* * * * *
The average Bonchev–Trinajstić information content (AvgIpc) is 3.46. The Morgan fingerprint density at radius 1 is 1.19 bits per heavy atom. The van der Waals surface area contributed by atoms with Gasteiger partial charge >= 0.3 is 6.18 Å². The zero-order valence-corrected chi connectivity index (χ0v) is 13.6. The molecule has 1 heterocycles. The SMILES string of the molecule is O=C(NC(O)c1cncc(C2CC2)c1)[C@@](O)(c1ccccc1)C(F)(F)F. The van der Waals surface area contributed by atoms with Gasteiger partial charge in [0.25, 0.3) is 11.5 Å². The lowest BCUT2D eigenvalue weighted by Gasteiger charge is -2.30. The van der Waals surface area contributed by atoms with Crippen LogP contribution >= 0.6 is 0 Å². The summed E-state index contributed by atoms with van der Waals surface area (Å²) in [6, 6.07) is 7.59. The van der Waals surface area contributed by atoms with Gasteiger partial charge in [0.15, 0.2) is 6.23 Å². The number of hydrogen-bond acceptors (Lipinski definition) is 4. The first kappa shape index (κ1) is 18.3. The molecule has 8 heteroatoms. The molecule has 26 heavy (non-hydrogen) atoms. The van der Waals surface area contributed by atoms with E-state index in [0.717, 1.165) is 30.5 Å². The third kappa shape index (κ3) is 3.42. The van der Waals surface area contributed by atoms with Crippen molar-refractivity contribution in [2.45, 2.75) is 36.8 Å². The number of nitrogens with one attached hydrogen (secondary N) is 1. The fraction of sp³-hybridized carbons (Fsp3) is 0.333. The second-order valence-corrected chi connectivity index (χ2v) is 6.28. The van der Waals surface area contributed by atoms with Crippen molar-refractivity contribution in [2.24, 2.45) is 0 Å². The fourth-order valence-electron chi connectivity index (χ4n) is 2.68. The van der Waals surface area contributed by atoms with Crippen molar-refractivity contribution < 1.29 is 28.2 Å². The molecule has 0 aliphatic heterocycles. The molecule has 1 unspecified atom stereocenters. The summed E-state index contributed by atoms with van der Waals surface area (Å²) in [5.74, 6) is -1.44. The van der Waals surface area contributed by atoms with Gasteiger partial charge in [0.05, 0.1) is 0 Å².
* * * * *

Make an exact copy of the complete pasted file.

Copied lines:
The average Bonchev–Trinajstić information content (AvgIpc) is 3.46. The Morgan fingerprint density at radius 1 is 1.19 bits per heavy atom. The van der Waals surface area contributed by atoms with Gasteiger partial charge >= 0.3 is 6.18 Å². The zero-order valence-corrected chi connectivity index (χ0v) is 13.6. The molecule has 1 heterocycles. The SMILES string of the molecule is O=C(NC(O)c1cncc(C2CC2)c1)[C@@](O)(c1ccccc1)C(F)(F)F. The van der Waals surface area contributed by atoms with Gasteiger partial charge in [0.25, 0.3) is 11.5 Å². The lowest BCUT2D eigenvalue weighted by Gasteiger charge is -2.30. The van der Waals surface area contributed by atoms with Crippen LogP contribution >= 0.6 is 0 Å². The summed E-state index contributed by atoms with van der Waals surface area (Å²) in [6, 6.07) is 7.59. The van der Waals surface area contributed by atoms with Gasteiger partial charge in [0.15, 0.2) is 6.23 Å². The number of hydrogen-bond acceptors (Lipinski definition) is 4. The first kappa shape index (κ1) is 18.3. The molecule has 8 heteroatoms. The molecule has 26 heavy (non-hydrogen) atoms. The van der Waals surface area contributed by atoms with E-state index in [0.717, 1.165) is 30.5 Å². The third kappa shape index (κ3) is 3.42. The van der Waals surface area contributed by atoms with Crippen molar-refractivity contribution in [2.45, 2.75) is 36.8 Å². The number of nitrogens with one attached hydrogen (secondary N) is 1. The fraction of sp³-hybridized carbons (Fsp3) is 0.333. The second-order valence-corrected chi connectivity index (χ2v) is 6.28. The van der Waals surface area contributed by atoms with Crippen molar-refractivity contribution in [2.24, 2.45) is 0 Å². The fourth-order valence-electron chi connectivity index (χ4n) is 2.68. The van der Waals surface area contributed by atoms with Crippen molar-refractivity contribution < 1.29 is 28.2 Å². The molecule has 0 aliphatic heterocycles. The molecule has 1 unspecified atom stereocenters. The summed E-state index contributed by atoms with van der Waals surface area (Å²) in [5.74, 6) is -1.44. The van der Waals surface area contributed by atoms with Gasteiger partial charge in [0.05, 0.1) is 0 Å².